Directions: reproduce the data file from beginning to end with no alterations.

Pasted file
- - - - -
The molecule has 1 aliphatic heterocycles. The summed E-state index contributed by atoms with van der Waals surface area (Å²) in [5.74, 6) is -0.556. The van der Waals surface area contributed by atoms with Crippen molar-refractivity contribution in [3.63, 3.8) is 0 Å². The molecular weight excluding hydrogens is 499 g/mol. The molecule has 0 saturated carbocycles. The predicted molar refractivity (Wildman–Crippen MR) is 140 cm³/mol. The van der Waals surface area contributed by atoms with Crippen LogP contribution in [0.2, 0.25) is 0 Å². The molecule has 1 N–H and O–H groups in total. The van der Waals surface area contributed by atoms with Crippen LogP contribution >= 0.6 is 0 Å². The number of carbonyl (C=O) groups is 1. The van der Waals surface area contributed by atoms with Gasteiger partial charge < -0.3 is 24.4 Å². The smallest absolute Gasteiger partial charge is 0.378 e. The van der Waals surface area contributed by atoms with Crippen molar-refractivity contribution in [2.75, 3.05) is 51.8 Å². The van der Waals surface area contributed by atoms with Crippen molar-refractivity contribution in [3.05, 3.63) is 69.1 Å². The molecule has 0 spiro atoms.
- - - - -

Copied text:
The molecule has 1 aliphatic heterocycles. The summed E-state index contributed by atoms with van der Waals surface area (Å²) in [5.74, 6) is -0.556. The van der Waals surface area contributed by atoms with Crippen molar-refractivity contribution in [3.63, 3.8) is 0 Å². The molecular weight excluding hydrogens is 499 g/mol. The molecule has 0 saturated carbocycles. The predicted molar refractivity (Wildman–Crippen MR) is 140 cm³/mol. The van der Waals surface area contributed by atoms with Crippen LogP contribution in [0.2, 0.25) is 0 Å². The molecule has 1 N–H and O–H groups in total. The van der Waals surface area contributed by atoms with Crippen LogP contribution >= 0.6 is 0 Å². The number of carbonyl (C=O) groups is 1. The van der Waals surface area contributed by atoms with Gasteiger partial charge < -0.3 is 24.4 Å². The smallest absolute Gasteiger partial charge is 0.378 e. The van der Waals surface area contributed by atoms with Crippen molar-refractivity contribution in [2.75, 3.05) is 51.8 Å². The van der Waals surface area contributed by atoms with Crippen molar-refractivity contribution in [3.05, 3.63) is 69.1 Å². The molecule has 0 spiro atoms.